Almost everybody could name a favorite place to shop, eat or explore a hobby. Our experience is often enhanced by a nice smile, a warm greeting or an acknowledgement of our preferences. We go back time and time again, and appreciate the little things.
When we are treated rudely, ignored or overlooked, the experience can be quite different. Who has sworn to never visit a particular store or restaurant again?
One of the best ways of connecting to VIP customers, as measured by frequency of visits and generosity of spending, is to simply acknowledge them. Knowing their name, recognizing them with a warm greeting or handling their business quickly according to their preferences are all ways to improve the chances that they will have a great experience.
Studies show that people are not as price-conscious when they perceive benefit to being VIP, changing the ‘lowest-price-always-wins’ game. Again, we can all think of a place where we go and knowingly spend that extra dollar because we like the place, the food, the people, the quality, etc…
Do most Loyalty efforts connect with VIP’s? Studies say most people do not bother to participate in these programs.
A client learned that its listed VIP customers did not come often or spend generously. When compared to those who did, none of them would have made the list. So imagine what happened to its bottom line when it changed the definition of VIP and implemented a strategy to develop its relationship with them? Revenue and profits increased dramatically!
The math is simple. In the case of C-Stores, it could be argued that 8% of customers buy 40% of inside sales (1). These same customers would account for a majority of new sales when properly developed. Hence, acknowledging these 1 in 12 customers would enable a store to aim at those who are most likely to drive new sales. Pursuing “Knowing VIP’s” and making them feel good about your business is a winning strategy.
How a company goes about “Knowing VIP’s” is another part of the strategy. Does the company want to interact with the VIP at the register?
Although inefficient, customer loyalty programs offer some connection with some portion of the VIP’s. Programs’ low participation rate and cross-section of customers ignores the majority of VIP’s. Also, they ignore groupings with family and co-workers to share benefits.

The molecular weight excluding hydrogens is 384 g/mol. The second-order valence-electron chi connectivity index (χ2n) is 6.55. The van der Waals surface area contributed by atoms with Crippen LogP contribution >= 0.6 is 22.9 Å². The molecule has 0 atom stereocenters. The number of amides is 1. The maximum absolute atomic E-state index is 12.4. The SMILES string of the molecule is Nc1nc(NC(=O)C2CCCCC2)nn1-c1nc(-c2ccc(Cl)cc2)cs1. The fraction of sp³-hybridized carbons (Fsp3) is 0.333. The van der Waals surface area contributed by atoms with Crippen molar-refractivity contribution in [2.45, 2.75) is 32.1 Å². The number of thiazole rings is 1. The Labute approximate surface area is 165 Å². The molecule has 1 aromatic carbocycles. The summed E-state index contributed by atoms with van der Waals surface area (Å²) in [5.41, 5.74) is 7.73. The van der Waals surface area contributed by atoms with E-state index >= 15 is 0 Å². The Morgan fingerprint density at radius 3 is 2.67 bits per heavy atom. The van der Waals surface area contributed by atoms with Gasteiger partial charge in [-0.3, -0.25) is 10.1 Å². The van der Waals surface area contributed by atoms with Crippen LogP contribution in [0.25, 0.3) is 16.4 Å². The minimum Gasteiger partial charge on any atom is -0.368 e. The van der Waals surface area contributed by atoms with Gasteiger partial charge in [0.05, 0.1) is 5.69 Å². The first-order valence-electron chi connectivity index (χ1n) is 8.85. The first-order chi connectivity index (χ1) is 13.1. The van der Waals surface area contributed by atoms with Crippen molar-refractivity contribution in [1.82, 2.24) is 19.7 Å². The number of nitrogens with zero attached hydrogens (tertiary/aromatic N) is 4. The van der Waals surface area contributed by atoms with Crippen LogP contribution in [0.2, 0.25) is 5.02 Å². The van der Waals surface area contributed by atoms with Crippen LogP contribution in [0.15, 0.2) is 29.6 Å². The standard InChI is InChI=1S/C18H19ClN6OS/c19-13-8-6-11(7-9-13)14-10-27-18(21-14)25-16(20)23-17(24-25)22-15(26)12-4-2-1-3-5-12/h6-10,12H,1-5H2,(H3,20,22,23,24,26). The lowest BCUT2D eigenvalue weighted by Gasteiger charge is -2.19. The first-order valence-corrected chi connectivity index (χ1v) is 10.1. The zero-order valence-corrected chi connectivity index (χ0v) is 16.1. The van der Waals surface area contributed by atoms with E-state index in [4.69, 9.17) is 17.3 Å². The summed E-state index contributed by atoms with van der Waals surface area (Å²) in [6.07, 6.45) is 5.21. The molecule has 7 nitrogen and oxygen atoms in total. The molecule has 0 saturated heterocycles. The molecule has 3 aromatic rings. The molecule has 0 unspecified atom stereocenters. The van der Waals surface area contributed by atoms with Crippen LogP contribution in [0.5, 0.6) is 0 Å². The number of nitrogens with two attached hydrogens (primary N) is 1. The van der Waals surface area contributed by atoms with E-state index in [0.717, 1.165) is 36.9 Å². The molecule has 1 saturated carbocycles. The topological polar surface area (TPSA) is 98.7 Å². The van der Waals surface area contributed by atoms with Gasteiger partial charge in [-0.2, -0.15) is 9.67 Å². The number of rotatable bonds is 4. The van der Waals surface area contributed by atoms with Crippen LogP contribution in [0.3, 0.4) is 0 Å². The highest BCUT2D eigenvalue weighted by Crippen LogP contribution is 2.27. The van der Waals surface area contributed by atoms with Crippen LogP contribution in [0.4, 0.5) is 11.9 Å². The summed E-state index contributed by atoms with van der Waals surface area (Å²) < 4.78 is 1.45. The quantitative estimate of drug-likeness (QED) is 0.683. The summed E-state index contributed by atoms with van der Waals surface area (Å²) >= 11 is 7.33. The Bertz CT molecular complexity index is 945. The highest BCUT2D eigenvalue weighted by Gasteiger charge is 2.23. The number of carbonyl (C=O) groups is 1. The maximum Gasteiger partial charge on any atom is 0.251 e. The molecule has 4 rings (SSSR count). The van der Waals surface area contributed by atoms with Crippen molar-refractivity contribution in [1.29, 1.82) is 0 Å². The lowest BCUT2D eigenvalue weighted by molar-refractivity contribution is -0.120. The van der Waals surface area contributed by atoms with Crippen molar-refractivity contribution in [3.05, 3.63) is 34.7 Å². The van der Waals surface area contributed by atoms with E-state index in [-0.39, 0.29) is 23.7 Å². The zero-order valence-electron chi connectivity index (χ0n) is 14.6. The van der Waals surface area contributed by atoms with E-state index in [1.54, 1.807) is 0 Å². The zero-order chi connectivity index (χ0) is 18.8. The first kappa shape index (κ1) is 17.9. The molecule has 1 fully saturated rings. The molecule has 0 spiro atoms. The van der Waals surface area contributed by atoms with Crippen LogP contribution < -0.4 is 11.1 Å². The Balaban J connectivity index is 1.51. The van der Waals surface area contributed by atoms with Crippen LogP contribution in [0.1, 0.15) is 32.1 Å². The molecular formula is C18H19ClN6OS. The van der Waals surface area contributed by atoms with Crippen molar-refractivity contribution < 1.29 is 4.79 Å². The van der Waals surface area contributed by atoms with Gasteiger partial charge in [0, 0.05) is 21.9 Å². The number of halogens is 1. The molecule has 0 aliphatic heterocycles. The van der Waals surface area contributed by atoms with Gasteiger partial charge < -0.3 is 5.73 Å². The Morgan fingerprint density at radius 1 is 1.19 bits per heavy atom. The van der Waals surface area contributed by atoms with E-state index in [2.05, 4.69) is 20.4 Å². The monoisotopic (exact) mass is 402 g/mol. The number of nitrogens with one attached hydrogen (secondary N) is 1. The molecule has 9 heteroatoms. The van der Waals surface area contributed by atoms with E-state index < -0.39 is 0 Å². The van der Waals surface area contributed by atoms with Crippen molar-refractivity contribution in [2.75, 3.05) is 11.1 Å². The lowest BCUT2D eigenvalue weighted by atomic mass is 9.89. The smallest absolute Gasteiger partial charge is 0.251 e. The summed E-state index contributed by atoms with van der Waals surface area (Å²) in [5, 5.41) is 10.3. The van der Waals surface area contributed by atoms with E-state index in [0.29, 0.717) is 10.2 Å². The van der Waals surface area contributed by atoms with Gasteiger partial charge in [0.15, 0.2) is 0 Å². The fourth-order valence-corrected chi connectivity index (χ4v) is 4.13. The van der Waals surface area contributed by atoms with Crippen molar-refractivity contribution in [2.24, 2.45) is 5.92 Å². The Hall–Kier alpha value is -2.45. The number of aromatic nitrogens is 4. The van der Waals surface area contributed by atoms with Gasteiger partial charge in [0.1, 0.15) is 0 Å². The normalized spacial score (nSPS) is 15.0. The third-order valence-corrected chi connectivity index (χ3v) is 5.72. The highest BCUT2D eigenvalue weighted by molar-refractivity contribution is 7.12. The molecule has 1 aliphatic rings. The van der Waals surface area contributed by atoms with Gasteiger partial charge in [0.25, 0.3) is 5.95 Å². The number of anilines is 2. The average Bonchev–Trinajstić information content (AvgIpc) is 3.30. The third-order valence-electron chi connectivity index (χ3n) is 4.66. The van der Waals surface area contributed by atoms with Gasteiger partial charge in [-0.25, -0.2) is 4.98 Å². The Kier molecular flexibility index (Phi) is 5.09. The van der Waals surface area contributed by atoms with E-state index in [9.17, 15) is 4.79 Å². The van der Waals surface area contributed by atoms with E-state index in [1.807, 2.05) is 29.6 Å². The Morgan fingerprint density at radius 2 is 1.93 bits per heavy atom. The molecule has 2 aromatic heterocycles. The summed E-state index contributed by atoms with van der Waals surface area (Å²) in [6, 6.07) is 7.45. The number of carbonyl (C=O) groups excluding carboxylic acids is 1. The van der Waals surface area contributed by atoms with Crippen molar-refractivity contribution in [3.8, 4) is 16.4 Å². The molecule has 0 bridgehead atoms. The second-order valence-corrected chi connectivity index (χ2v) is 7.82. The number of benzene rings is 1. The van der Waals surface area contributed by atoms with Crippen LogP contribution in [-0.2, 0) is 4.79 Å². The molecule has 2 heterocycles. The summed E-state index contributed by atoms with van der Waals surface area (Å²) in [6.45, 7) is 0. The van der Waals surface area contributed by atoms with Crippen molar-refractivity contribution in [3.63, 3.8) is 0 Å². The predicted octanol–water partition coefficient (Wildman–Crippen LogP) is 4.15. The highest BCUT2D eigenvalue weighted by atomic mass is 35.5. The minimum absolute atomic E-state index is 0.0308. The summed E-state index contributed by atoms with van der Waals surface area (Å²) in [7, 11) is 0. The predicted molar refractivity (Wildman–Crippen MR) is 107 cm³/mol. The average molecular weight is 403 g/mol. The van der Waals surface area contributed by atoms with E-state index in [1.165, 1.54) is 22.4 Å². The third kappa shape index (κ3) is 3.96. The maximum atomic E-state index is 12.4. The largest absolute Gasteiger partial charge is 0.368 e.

Online commerce yield’s better results, even though they rarely function at the register. Amazon is great at knowing which customers are valuable once the customer starts doing business with it. Other online solutions are good at advertising lower prices and handling products that might be in other stores. However, they do not interact with the customer on a personal level or face to face.
Services, such as Walmart’s New Online Pricing Tool, are even more efficient, as the customer is on Walmart’s servers checking the prices at competing stores. This tool takes a big step towards recognizing the frequent, high-spending customers while they are in the store ready to do business.
EProcess’ “First Choice – VIP” leverages techniques to engage high percentages of VIP customers at the register or door. These were born from efforts to assist clients in spotting and identifying criminals, skimmers and identity fraud, as these same techniques facilitated interaction with VIP’s, the public, and family & friends. Once engaged, it moves those VIP’s who would like to interact with the company to a portal that empowers customers to do business the way they want, while never ceasing to engage the VIP who does not want to use the portal. As part of its strategy, it encourages companies to engage VIP’s in warm, affirmative ways so that the VIP always feels valuable.
The strategy that the company uses to connect with VIP customers will distinguish it from major Universal Commerce players. When all is said and done, the relationship with VIP’s will greatly impact competitive advantage.
In our next discussion, we will address the strategies that Universal Commerce players utilize and the ways that a local company may compete in this ever-changing retail market.
(1) Convenience Stores Industry Snapshot. Center for Economic Vitality. Retrieved October 31, 2013